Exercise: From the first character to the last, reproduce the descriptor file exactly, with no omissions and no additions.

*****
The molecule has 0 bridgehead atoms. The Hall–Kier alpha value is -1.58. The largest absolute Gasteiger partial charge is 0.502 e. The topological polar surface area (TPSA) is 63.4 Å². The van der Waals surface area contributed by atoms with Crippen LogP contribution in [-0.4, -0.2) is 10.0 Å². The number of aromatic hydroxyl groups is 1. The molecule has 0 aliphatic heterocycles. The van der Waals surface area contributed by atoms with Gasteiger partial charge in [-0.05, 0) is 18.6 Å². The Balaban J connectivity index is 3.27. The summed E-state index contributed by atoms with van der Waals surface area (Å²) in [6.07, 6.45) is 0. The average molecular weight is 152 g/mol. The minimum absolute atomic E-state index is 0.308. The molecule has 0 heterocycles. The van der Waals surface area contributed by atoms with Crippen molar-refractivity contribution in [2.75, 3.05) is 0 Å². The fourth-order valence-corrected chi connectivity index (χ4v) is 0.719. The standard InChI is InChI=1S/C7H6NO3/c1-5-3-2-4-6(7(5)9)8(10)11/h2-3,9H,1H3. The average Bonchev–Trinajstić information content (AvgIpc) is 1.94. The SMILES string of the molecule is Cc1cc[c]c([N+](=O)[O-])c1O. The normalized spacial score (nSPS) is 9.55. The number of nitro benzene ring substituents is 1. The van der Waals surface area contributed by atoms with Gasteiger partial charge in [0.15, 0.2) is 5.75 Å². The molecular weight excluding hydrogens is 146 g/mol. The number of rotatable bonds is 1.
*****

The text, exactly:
The molecule has 0 bridgehead atoms. The Hall–Kier alpha value is -1.58. The largest absolute Gasteiger partial charge is 0.502 e. The topological polar surface area (TPSA) is 63.4 Å². The van der Waals surface area contributed by atoms with Crippen LogP contribution in [-0.4, -0.2) is 10.0 Å². The number of aromatic hydroxyl groups is 1. The molecule has 0 aliphatic heterocycles. The van der Waals surface area contributed by atoms with Gasteiger partial charge in [-0.05, 0) is 18.6 Å². The Balaban J connectivity index is 3.27. The summed E-state index contributed by atoms with van der Waals surface area (Å²) in [6.07, 6.45) is 0. The average molecular weight is 152 g/mol. The minimum absolute atomic E-state index is 0.308. The molecule has 0 heterocycles. The van der Waals surface area contributed by atoms with Crippen molar-refractivity contribution in [2.75, 3.05) is 0 Å². The fourth-order valence-corrected chi connectivity index (χ4v) is 0.719. The standard InChI is InChI=1S/C7H6NO3/c1-5-3-2-4-6(7(5)9)8(10)11/h2-3,9H,1H3. The average Bonchev–Trinajstić information content (AvgIpc) is 1.94. The SMILES string of the molecule is Cc1cc[c]c([N+](=O)[O-])c1O. The normalized spacial score (nSPS) is 9.55. The number of nitro benzene ring substituents is 1. The van der Waals surface area contributed by atoms with Gasteiger partial charge in [0.15, 0.2) is 5.75 Å². The molecular weight excluding hydrogens is 146 g/mol. The number of rotatable bonds is 1.